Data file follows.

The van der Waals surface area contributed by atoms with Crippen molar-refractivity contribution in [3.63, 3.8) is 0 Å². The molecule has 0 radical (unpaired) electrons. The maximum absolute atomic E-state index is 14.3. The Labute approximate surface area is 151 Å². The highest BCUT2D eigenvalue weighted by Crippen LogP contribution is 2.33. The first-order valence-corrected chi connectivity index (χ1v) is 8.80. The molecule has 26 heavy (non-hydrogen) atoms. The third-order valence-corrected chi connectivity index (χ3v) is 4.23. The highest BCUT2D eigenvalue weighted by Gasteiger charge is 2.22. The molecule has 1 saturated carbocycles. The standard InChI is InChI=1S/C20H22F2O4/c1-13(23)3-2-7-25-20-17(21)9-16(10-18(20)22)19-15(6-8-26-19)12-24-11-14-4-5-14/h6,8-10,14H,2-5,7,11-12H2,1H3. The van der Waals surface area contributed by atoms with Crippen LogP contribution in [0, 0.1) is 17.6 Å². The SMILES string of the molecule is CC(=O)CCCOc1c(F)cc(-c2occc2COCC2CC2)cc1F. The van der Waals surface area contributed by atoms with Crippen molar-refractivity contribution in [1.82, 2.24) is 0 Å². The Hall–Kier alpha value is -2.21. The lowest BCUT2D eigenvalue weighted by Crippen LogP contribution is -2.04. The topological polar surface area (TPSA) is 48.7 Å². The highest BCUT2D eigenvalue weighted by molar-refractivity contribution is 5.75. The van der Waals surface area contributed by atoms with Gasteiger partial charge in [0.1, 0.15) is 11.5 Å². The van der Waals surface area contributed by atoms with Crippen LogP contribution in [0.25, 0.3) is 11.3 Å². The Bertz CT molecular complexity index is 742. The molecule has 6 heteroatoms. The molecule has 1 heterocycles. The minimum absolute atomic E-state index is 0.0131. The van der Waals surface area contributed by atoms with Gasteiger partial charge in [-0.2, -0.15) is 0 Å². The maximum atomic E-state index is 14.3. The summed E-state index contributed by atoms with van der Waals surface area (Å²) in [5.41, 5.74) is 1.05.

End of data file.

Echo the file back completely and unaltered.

The van der Waals surface area contributed by atoms with Crippen molar-refractivity contribution in [3.63, 3.8) is 0 Å². The molecule has 0 radical (unpaired) electrons. The maximum absolute atomic E-state index is 14.3. The Labute approximate surface area is 151 Å². The highest BCUT2D eigenvalue weighted by Crippen LogP contribution is 2.33. The first-order valence-corrected chi connectivity index (χ1v) is 8.80. The molecule has 26 heavy (non-hydrogen) atoms. The third-order valence-corrected chi connectivity index (χ3v) is 4.23. The highest BCUT2D eigenvalue weighted by Gasteiger charge is 2.22. The molecule has 1 saturated carbocycles. The standard InChI is InChI=1S/C20H22F2O4/c1-13(23)3-2-7-25-20-17(21)9-16(10-18(20)22)19-15(6-8-26-19)12-24-11-14-4-5-14/h6,8-10,14H,2-5,7,11-12H2,1H3. The van der Waals surface area contributed by atoms with Crippen LogP contribution in [0, 0.1) is 17.6 Å². The SMILES string of the molecule is CC(=O)CCCOc1c(F)cc(-c2occc2COCC2CC2)cc1F. The van der Waals surface area contributed by atoms with Crippen molar-refractivity contribution in [1.82, 2.24) is 0 Å². The Hall–Kier alpha value is -2.21. The lowest BCUT2D eigenvalue weighted by Crippen LogP contribution is -2.04. The topological polar surface area (TPSA) is 48.7 Å². The highest BCUT2D eigenvalue weighted by molar-refractivity contribution is 5.75. The van der Waals surface area contributed by atoms with Gasteiger partial charge in [0.1, 0.15) is 11.5 Å². The van der Waals surface area contributed by atoms with Crippen LogP contribution in [0.25, 0.3) is 11.3 Å². The Bertz CT molecular complexity index is 742. The molecule has 6 heteroatoms. The molecule has 1 heterocycles. The minimum absolute atomic E-state index is 0.0131. The van der Waals surface area contributed by atoms with Gasteiger partial charge in [-0.2, -0.15) is 0 Å². The maximum atomic E-state index is 14.3. The summed E-state index contributed by atoms with van der Waals surface area (Å²) in [5.41, 5.74) is 1.05.